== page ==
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Epic 2017

This year EPIC brought us many speakers with “controversial” backgrounds. From them we learned more about empathy, compassion, truth and managing difficult life experiences. Their courage to share their challenges, self-created or other, was inspiring..

EPIC 2017 Speakers

Ralph Hubert “Sonny” Barger is a founding member (1957) of the Oakland, California, U.S. chapter of the Hells Angels Motorcycle Club. He is also the author of five books. Onscreen, Barger one of several members of the Angels who had speaking parts playing themselves in Hell’s Angels ’69 (1969); he has appeared in several additional films. He also appeared in the Sons of Anarchy television show.

Ken E. Nwadike Jr is a peace activist, motivational speaker, and video journalist known as the Free Hugs Guy online. Nwadike Jr is the founder of the Free Hugs Project, which produces motivational videos to spread love, inspire change, and raise awareness of social issues. His ‘Free Hugs’ videos have reached hundreds of millions of views on Facebook and YouTube.

In 2014, Nwadike launched the Free Hugs Project to spread love in response to the bombing of the Boston Marathon. The Free Hugs Project gained popularity in 2016, as Nwadike made major news headlines for his peace-keeping efforts and de-escalating violence during protests, riots, and political rallies.

Monica Lewinsky is a social activist in the battle against online harassment — advocating for a safer social media environment.  She is also a public speaker, writer, and contributor to Vanity Fair addressing such topics as survival, resilience, digital reputation and equality.

In October, 2014, she gave a speech about the Internet’s reputation shredder at the Forbes 30 Under 30 Summit where she spoke from the perspective of being Patient Zero – having been the first person to have her reputation completely destroyed online. This well received and widely watched speech launched her present day speaking career.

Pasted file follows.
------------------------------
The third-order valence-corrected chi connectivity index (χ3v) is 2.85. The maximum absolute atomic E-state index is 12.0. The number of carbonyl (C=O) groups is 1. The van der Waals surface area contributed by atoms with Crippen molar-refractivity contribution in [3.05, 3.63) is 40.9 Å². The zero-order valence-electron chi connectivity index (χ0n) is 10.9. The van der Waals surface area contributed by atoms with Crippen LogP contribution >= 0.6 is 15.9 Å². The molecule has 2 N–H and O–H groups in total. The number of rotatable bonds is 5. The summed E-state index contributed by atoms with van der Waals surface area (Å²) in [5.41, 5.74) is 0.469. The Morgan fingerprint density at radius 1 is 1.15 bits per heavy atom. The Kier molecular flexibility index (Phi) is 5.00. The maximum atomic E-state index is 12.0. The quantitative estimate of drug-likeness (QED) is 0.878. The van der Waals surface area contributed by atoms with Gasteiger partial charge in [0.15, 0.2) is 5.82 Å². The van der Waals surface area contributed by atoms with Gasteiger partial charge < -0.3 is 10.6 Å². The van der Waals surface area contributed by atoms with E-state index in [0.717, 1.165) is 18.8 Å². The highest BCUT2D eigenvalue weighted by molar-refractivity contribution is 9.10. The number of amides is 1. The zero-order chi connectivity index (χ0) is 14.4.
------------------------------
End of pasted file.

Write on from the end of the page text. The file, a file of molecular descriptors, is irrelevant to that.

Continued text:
Lance Armstrong is one of the most celebrated athletes in the world, making history in 2005 by winning the prestigious Tour de France bicycle race for the seventh consecutive year. But he is more than just an amazing cyclist with phenomenal endurance; he is also a survivor who has inspired millions of people around the world. In 1996, Armstrong was diagnosed with cancer, and with the same fierce focus he brings to competition he tackled his illness and won.

Since then, Armstrong has become a leader in the cancer community through the Lance Armstrong Foundation, which focuses on educating the public about early cancer detection and raising money to find a cure for the disease that kills more than half a million people in the United States each year.

Jonathan Paul “Jon” Dorenbos is an American football long snapper for the Philadelphia Eagles of the National Football League (NFL). He was signed by the Buffalo Bills as an undrafted free agent in 2003. He played college football at the University of Texas at El Paso. Dorenbos has also played for the Tennessee Titans.

Dorenbos has a parallel career as a professional magician. He was a finalist on season 11 of the television program America’s Got Talent, performing his magic acts. He works with several charities, including Brian Moorman’s “Punt Foundation,” which helps children with terminal diseases, and Garth Brooks’ “Teammates for Kids”.

Dr. Kelly McGonigal is a health psychologist and lecturer at Stanford University. As a pioneer in the field of “science-help,” her mission is to translate insights from psychology and neuroscience into practical strategies that support personal well-being and strengthen communities.

She is the author of several books, including the international bestseller “The Willpower Instinct” and her latest book the “The Upside of Stress.” Her 2013 TED talk, “How to Make Stress Your Friend,” is one of the 20 Most Viewed TED talks of all time, with 10 million views.

Amanda Knox
American college student Amanda Knox was convicted and then acquitted in the murder of her British roommate Meredith Kercher in Italy. Knox’s acquittal was overturned in 2013 and she was again convicted of murder in 2014. Her conviction was overturned in 2015.

After returning to the United States, Knox completed her degree and worked on a book about her case. In 2014, Knox started working as a freelance writer for a local weekly newspaper, the West Seattle Herald. Knox has stated her intention to become an advocate for others who were wrongfully convicted, and she attends events related to the Innocence Project and related organizations.